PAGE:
Questioning History in Cymbeline
Crumley, J. Clinton, Studies in English Literature, 1500-1900
The First Folio of William Shakespeare's works misclassifies Cymbeline with vigor, including the play in the table of contents under "Tragedies" and setting the running title, "The Tragedie of Cymbeline," over the play text. Of course, either of the two other kinds of plays listed in the contents, "Comedies" and "Histories," would have made a better match. Cymbeline ends happily, with joyful reunions aplenty, and its setting in the years of Britain's tribute payments to Rome secures its connection to recorded history. Perhaps the play's dual status as comedy and history compelled the Folio editors to throw up their hands in dismay, prompting the perverse classification that reached print in 1623.
In the twentieth century, when faced with the fact that Cymbeline exhibits the characteristics of both history and what has come to be called "romance," critics have usually sought to identify the play with its chronological neighbors, Pericles and The Winter's Tale, thereby subordinating the extent to which Cymbeline concerns itself with matters historical. Some have dismissed the play's historical elements outright. For James M. Nosworthy, the play is a "pseudo-historical" experiment in romance; for Irving Ribner, it qualifies as "historical romance," a kind of play for him "devoid of real historical concern" and ultimately responsible for the demise of the "legitimate" history play.  More recent writers have embraced the idea of a historical sense functioning in this play, but their topical interpretations channel history into contemporary politics; Cymbeline is historical only insofar as it comments upon historical (for us) events during Jacobean England. 
In this essay, I wish to open up Cymbeline for discussion as a kind of history play, a play that has something to say about history and historiography. Also, I will argue that, largely through the character of the queen, the play demonstrates awareness that it occupies a space between history and romance, and that it uses romance to question history. Being more firmly rooted in Raphael Holinshed's historiographical practice than traditionally given credit for, Cymbeline honors both the form and the content of its historical source even while it takes exorbitant romantic liberties with that source. Ultimately, my discussion suggests that we take seriously the historical content of other erstwhile historical romances, plays that, for all their romantic qualities, cannot be completely disqualified as, among other things, historical drama. If we seek a full understanding of the practice of history writing in early modern England, so-called historical romances must be considered along with those plays that have en joyed the status of "history play."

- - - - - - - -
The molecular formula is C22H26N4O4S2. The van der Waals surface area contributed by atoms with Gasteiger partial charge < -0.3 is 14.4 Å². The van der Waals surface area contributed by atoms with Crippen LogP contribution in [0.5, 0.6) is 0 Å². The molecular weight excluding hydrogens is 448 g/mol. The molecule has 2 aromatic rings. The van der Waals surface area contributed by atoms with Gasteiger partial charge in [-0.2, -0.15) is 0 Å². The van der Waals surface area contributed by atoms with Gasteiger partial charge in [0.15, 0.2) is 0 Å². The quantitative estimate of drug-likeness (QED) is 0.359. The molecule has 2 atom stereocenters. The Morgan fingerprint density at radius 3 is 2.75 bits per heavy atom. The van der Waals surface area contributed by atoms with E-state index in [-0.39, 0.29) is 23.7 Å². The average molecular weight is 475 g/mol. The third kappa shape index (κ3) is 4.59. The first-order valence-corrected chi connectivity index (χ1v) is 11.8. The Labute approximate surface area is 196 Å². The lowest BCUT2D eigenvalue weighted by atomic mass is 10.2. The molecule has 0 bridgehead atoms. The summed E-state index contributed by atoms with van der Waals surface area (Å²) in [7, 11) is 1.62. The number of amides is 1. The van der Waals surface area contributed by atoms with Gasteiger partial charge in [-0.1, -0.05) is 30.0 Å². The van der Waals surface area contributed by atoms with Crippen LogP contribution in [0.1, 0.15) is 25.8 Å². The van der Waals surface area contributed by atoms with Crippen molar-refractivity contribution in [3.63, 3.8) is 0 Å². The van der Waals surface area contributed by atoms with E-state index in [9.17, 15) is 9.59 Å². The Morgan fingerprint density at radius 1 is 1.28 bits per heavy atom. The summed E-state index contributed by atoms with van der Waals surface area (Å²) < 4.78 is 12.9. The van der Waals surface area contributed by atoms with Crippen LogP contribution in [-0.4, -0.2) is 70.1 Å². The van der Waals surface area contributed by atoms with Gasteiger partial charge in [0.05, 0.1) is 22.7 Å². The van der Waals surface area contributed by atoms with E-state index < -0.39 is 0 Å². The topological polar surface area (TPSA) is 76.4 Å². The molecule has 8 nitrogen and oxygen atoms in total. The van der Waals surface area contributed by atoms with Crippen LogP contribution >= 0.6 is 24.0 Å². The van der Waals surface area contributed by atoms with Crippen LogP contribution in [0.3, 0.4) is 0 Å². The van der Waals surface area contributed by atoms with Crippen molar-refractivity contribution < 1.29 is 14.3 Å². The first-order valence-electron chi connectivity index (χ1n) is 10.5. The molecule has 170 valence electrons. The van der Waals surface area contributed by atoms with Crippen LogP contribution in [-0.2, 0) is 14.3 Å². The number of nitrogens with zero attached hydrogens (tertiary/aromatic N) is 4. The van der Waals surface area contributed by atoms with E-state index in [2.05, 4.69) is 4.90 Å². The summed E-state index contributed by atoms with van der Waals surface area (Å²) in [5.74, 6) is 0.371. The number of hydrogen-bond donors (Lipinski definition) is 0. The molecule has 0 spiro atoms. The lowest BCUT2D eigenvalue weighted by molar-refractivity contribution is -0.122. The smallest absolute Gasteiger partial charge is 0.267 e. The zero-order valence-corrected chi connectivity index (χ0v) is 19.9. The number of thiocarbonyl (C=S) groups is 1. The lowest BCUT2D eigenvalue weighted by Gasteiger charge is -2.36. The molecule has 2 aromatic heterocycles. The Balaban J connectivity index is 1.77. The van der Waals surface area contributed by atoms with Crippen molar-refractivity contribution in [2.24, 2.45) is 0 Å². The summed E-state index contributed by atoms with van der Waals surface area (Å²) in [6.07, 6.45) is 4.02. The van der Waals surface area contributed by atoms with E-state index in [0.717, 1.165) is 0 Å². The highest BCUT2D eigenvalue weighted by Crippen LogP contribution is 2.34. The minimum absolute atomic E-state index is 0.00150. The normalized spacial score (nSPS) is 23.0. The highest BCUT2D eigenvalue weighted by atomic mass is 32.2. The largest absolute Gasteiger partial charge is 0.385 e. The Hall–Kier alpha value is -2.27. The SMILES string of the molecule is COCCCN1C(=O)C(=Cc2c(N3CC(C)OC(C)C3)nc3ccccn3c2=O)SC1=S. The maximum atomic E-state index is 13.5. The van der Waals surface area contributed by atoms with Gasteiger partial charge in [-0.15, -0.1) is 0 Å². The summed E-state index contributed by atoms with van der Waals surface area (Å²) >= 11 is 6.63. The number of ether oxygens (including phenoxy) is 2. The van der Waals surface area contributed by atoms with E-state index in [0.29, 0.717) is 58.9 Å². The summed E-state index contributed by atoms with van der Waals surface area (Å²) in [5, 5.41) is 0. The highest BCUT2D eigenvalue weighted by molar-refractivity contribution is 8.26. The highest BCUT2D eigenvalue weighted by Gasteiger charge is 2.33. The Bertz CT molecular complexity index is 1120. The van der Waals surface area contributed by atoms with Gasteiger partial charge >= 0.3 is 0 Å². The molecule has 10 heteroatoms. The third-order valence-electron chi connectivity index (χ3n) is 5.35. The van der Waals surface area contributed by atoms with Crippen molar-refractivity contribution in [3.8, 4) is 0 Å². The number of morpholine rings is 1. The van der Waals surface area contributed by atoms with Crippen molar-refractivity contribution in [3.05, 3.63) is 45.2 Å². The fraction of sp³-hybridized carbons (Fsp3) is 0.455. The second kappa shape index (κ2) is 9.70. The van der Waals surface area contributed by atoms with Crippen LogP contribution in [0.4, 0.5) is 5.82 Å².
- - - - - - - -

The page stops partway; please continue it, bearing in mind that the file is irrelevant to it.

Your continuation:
In order to demonstrate how Cymbeline bears out the promise of this new direction in the study of Tudor and Stuart historical drama, the present argument begins via an exploration of the play's dynamic attitude to Roman history. Although Rome begins as an anchor, holding the romantic story in a familiar and stable context, Rome's conceptual integrity as represented by popular history comes to be questioned. A pattern emerges as Cymbeline critiques history through its repeated calling into question of the value placed upon reading and interpretation. Ultimately, the interpretative liberties taken with various "texts" throughout the play point to an unresolved epistemological crisis related, I contend, to the play's status as a historical romance, a mode not separate from "real history," but tremulously situated between history and romance.
A primary question demanded by a study interested in the uses of history in a play has to be whether Jacobean audience members would even have noticed that Cymbeline includes references to historical figures and events. We have no conclusive evidence as to how the play was billed in its earliest performances. The full title, Cymbeline King of Britain, clearly suggests a historical subject; but this title belongs to the 1623 Folio, the earliest published version of the play. …